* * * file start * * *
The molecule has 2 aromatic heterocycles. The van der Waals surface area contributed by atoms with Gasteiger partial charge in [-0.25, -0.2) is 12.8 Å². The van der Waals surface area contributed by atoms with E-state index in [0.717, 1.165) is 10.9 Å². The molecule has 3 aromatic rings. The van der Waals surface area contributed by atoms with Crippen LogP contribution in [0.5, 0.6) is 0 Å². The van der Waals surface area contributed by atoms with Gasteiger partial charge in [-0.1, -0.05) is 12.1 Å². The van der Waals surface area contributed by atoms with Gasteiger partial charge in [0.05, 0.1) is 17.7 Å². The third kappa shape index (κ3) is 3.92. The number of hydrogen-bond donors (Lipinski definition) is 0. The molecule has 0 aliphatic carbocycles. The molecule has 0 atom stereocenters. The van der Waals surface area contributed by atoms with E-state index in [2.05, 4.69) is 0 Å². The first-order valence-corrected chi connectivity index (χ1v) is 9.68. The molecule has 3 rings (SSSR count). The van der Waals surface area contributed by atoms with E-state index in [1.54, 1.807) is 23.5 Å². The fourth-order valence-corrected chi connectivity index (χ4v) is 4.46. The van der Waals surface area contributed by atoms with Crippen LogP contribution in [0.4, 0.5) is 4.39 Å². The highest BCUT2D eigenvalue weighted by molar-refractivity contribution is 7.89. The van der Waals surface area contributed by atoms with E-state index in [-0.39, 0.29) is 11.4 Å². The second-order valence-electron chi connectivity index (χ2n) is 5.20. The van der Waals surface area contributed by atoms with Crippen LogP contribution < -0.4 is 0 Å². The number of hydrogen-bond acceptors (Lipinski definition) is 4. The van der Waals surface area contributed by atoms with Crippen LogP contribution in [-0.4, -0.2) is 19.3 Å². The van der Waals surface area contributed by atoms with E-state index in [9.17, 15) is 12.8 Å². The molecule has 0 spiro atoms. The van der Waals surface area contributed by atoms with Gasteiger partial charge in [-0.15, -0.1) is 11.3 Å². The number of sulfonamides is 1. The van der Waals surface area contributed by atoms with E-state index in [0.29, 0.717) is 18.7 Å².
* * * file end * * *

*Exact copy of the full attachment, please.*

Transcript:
The molecule has 2 aromatic heterocycles. The van der Waals surface area contributed by atoms with Gasteiger partial charge in [-0.25, -0.2) is 12.8 Å². The van der Waals surface area contributed by atoms with E-state index in [0.717, 1.165) is 10.9 Å². The molecule has 3 aromatic rings. The van der Waals surface area contributed by atoms with Crippen LogP contribution in [0.5, 0.6) is 0 Å². The van der Waals surface area contributed by atoms with Gasteiger partial charge in [-0.1, -0.05) is 12.1 Å². The van der Waals surface area contributed by atoms with Gasteiger partial charge in [0.05, 0.1) is 17.7 Å². The third kappa shape index (κ3) is 3.92. The number of hydrogen-bond donors (Lipinski definition) is 0. The molecule has 0 aliphatic carbocycles. The molecule has 0 atom stereocenters. The van der Waals surface area contributed by atoms with E-state index in [2.05, 4.69) is 0 Å². The first-order valence-corrected chi connectivity index (χ1v) is 9.68. The molecule has 3 rings (SSSR count). The van der Waals surface area contributed by atoms with E-state index in [1.54, 1.807) is 23.5 Å². The fourth-order valence-corrected chi connectivity index (χ4v) is 4.46. The van der Waals surface area contributed by atoms with Crippen LogP contribution in [0.4, 0.5) is 4.39 Å². The highest BCUT2D eigenvalue weighted by molar-refractivity contribution is 7.89. The van der Waals surface area contributed by atoms with E-state index in [-0.39, 0.29) is 11.4 Å². The second-order valence-electron chi connectivity index (χ2n) is 5.20. The van der Waals surface area contributed by atoms with Crippen LogP contribution < -0.4 is 0 Å². The number of hydrogen-bond acceptors (Lipinski definition) is 4. The van der Waals surface area contributed by atoms with Crippen LogP contribution in [-0.4, -0.2) is 19.3 Å². The van der Waals surface area contributed by atoms with E-state index in [9.17, 15) is 12.8 Å². The molecule has 0 spiro atoms. The van der Waals surface area contributed by atoms with Gasteiger partial charge in [-0.15, -0.1) is 11.3 Å². The number of sulfonamides is 1. The van der Waals surface area contributed by atoms with E-state index in [0.29, 0.717) is 18.7 Å².